Carbohydrates serve essential biological functions, and among them, oligosaccharides play a critical role in cell recognition (e.g. blood type recognition) and cell binding. The structural complexity of oligosaccharides independently or with biomolecules (e.g. natural products, lipids, proteins) poses significant challenges to their synthesis and obstructs the analysis of their biological functions. A highly stereoselective construction of 1,2-cis glycosidic bonds that applies to every sugar type has yet to be developed due to the lack of efficient access to oligosaccharides, despite over a century of research in carbohydrate chemistry. Such a construction would allow for the automation of complex carbohydrate synthesis.
Researchers at the University of California, Santa Barbara have developed an efficient synthesis of carbohydrate molecules using a traceless directing group on the anomeric leaving group. Unlike the current construction of 1,2-cis glycosides that is limited to a specific glycosyl donor, this invention employs a traceless directing group and permits a general application to any glycofuranosyl/glycopyranosyl donor. Automatic synthesis of complex carbohydrate molecules using this approach will have significant commercial potential due to glyco-molecules' critical biological/medical roles in a range of cellular events including combating diseases and viral infections (i.e. COVID-19), and cell-cell recognition. Alternatively, this technology can be developed into marketable glyco-synthesizers by producing more complex and demanding oligosaccharides, similar to the commercial success realized by automatic peptide and nucleic acid synthesis technologies.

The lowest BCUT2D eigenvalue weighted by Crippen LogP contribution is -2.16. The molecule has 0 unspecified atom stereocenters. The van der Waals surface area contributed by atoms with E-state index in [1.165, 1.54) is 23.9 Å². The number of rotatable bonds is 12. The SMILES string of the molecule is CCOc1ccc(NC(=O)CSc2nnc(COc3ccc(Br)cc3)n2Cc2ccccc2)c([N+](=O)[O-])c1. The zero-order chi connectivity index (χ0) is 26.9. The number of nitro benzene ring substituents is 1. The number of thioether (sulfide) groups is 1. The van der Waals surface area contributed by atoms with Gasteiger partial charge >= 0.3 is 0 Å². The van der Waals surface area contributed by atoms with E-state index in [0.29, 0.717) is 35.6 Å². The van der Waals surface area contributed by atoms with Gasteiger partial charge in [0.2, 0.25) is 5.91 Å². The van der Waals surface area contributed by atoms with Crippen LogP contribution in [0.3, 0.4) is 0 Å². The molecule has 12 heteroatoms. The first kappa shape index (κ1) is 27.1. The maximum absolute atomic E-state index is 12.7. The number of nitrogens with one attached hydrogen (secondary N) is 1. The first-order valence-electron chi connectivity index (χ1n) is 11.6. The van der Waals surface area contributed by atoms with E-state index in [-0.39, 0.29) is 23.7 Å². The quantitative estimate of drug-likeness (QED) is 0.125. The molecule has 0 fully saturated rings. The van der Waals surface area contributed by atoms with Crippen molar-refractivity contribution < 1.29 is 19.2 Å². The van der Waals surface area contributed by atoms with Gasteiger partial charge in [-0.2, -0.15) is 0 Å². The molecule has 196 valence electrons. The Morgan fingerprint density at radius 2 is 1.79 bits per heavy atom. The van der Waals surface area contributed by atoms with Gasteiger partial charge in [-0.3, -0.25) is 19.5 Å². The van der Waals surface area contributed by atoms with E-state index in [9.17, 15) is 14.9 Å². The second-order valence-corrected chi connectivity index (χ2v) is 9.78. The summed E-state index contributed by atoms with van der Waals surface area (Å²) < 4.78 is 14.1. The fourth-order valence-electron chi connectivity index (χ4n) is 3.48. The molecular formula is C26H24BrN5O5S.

glycosides, glycosyl donor, traceless directing group, glycofuranosyl, glycopyranosyl, Automatic synthesis, carbohydrate, cell-cell recognition, glyco-synthesizers, carbohydrate synthesis, drug screening, viral infection, Disease characterization